The Florida insurance industry will be fighting for property insurance reforms in the 60-day legislative session that started this week, but there are several other insurance-related bills to watch.
Continue reading for an analysis of the bills being considered by Florida lawmakers at the Florida Legislative 2021 session:
Authorizes the Insurance Consumer Defender to collect certain information from entities issued by a certificate of authority by the Insurance Regulation Office. Aggregate information may include information declared as trade secret information, unless trade secret information can be obtained individually.
Establishes a State Resilience Office with the governor’s office, which is chaired by a resilience director. Creates a statewide sea level task force to adhere to the Office of Resilience to recommend projections of sea level rise and flood impacts along the coast.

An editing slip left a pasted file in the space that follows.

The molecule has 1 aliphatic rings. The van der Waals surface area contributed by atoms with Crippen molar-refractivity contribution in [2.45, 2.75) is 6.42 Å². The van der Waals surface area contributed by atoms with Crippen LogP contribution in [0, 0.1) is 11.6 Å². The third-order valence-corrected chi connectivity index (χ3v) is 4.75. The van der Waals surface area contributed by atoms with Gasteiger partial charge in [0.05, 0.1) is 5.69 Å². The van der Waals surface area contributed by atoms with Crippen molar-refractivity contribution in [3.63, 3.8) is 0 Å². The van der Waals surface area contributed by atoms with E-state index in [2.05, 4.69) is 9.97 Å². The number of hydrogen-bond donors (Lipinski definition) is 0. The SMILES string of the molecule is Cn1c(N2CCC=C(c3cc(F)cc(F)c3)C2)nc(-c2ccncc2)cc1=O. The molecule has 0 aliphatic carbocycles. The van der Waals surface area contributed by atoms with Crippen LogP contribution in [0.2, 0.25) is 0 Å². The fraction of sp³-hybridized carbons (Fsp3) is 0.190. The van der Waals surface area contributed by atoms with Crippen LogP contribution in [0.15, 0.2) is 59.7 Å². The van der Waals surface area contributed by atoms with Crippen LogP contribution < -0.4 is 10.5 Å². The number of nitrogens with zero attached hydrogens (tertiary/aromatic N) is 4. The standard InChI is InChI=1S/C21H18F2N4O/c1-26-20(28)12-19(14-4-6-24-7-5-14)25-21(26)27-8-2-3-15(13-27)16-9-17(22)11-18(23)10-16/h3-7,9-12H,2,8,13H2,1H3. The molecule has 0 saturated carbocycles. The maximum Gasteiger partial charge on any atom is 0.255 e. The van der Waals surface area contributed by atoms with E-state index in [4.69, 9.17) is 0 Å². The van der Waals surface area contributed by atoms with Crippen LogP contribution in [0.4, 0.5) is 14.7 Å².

The Hurricane Loss Mitigation Program extends until June 30, 2031, which finances programs aimed at improving the wind resistance of homes and public shelters against hurricanes. The fund and its associated $ 10 million allocation from the Hurricane Catastrophe Fund are currently set to expire on June 30, 2021.
Requires written notification of intention to initiate litigation to obtain relief related to personal injury protection benefits; reviews the requirements for demand letter for personal injury protection benefits; prohibits actions and processes on behalf of the claimants, unless certain requirements are met.
Uses a star fee (billable hours x reasonable hourly rate) to award attorney’s fees, except in “rare and exceptional” circumstances. The bill also allows an insurer to offer homeowners insurance policies to adjust roof claims for 10 years or more based on a roof surface reimbursement schedule. Requires notification of intent to initiate a dispute and make a predefined demand. Authorizes an insurer to request inspection, photography or evaluation of a particular property.
HB 305 would not add to the complainant’s requirement to provide a notice of intention to initiate the proposed litigation.